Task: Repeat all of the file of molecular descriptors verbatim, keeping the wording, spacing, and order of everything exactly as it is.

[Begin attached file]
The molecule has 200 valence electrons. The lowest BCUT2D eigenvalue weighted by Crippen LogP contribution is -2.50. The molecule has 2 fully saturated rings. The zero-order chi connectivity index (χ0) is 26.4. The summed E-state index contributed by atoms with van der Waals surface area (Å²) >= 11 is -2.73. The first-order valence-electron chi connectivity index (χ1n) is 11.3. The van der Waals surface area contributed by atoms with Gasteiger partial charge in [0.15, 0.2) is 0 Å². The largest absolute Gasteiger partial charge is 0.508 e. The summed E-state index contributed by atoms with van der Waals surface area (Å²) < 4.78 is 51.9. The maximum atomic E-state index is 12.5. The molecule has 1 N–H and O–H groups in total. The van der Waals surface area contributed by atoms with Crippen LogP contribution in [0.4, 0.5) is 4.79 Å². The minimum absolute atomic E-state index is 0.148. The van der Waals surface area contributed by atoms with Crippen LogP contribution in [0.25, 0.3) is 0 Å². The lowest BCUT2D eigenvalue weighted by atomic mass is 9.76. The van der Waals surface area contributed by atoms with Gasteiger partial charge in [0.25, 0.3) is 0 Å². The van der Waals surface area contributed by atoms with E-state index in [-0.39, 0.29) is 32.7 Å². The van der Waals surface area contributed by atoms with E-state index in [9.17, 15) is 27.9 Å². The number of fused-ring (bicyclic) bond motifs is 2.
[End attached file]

The molecule has 200 valence electrons. The lowest BCUT2D eigenvalue weighted by Crippen LogP contribution is -2.50. The molecule has 2 fully saturated rings. The zero-order chi connectivity index (χ0) is 26.4. The summed E-state index contributed by atoms with van der Waals surface area (Å²) >= 11 is -2.73. The first-order valence-electron chi connectivity index (χ1n) is 11.3. The van der Waals surface area contributed by atoms with Gasteiger partial charge in [0.15, 0.2) is 0 Å². The largest absolute Gasteiger partial charge is 0.508 e. The summed E-state index contributed by atoms with van der Waals surface area (Å²) < 4.78 is 51.9. The maximum atomic E-state index is 12.5. The molecule has 1 N–H and O–H groups in total. The van der Waals surface area contributed by atoms with Crippen LogP contribution in [0.4, 0.5) is 4.79 Å². The minimum absolute atomic E-state index is 0.148. The van der Waals surface area contributed by atoms with Crippen LogP contribution in [0.25, 0.3) is 0 Å². The lowest BCUT2D eigenvalue weighted by atomic mass is 9.76. The van der Waals surface area contributed by atoms with Gasteiger partial charge in [0.25, 0.3) is 0 Å². The van der Waals surface area contributed by atoms with E-state index in [-0.39, 0.29) is 32.7 Å². The van der Waals surface area contributed by atoms with E-state index in [9.17, 15) is 27.9 Å². The number of fused-ring (bicyclic) bond motifs is 2.